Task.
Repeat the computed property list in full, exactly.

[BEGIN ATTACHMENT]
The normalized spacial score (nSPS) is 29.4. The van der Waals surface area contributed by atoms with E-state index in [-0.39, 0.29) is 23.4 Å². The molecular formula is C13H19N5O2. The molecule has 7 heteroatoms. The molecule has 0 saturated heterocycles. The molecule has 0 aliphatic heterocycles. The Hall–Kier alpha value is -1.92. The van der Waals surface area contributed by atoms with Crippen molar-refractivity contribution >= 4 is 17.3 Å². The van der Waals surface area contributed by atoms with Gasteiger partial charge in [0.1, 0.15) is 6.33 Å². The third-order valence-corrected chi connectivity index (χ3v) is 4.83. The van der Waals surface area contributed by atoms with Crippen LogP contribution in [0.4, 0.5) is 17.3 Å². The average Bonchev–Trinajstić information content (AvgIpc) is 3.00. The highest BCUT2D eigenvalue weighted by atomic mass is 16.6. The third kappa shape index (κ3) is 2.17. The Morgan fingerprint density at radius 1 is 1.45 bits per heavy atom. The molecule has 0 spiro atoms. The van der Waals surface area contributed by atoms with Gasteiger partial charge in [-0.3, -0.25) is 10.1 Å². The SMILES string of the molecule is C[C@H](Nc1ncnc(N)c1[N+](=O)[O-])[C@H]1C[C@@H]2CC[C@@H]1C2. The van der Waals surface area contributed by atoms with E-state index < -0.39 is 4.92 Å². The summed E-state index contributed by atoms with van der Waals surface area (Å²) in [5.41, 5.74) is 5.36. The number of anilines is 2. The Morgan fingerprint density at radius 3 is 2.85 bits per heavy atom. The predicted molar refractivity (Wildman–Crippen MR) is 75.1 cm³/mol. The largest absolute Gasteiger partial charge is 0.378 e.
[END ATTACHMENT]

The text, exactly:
The normalized spacial score (nSPS) is 29.4. The van der Waals surface area contributed by atoms with E-state index in [-0.39, 0.29) is 23.4 Å². The molecular formula is C13H19N5O2. The molecule has 7 heteroatoms. The molecule has 0 saturated heterocycles. The molecule has 0 aliphatic heterocycles. The Hall–Kier alpha value is -1.92. The van der Waals surface area contributed by atoms with Crippen molar-refractivity contribution >= 4 is 17.3 Å². The van der Waals surface area contributed by atoms with Gasteiger partial charge in [0.1, 0.15) is 6.33 Å². The third-order valence-corrected chi connectivity index (χ3v) is 4.83. The van der Waals surface area contributed by atoms with Crippen LogP contribution in [0.4, 0.5) is 17.3 Å². The average Bonchev–Trinajstić information content (AvgIpc) is 3.00. The highest BCUT2D eigenvalue weighted by atomic mass is 16.6. The third kappa shape index (κ3) is 2.17. The Morgan fingerprint density at radius 1 is 1.45 bits per heavy atom. The molecule has 0 spiro atoms. The van der Waals surface area contributed by atoms with Gasteiger partial charge in [-0.3, -0.25) is 10.1 Å². The SMILES string of the molecule is C[C@H](Nc1ncnc(N)c1[N+](=O)[O-])[C@H]1C[C@@H]2CC[C@@H]1C2. The van der Waals surface area contributed by atoms with E-state index < -0.39 is 4.92 Å². The summed E-state index contributed by atoms with van der Waals surface area (Å²) in [5.41, 5.74) is 5.36. The number of anilines is 2. The Morgan fingerprint density at radius 3 is 2.85 bits per heavy atom. The predicted molar refractivity (Wildman–Crippen MR) is 75.1 cm³/mol. The largest absolute Gasteiger partial charge is 0.378 e.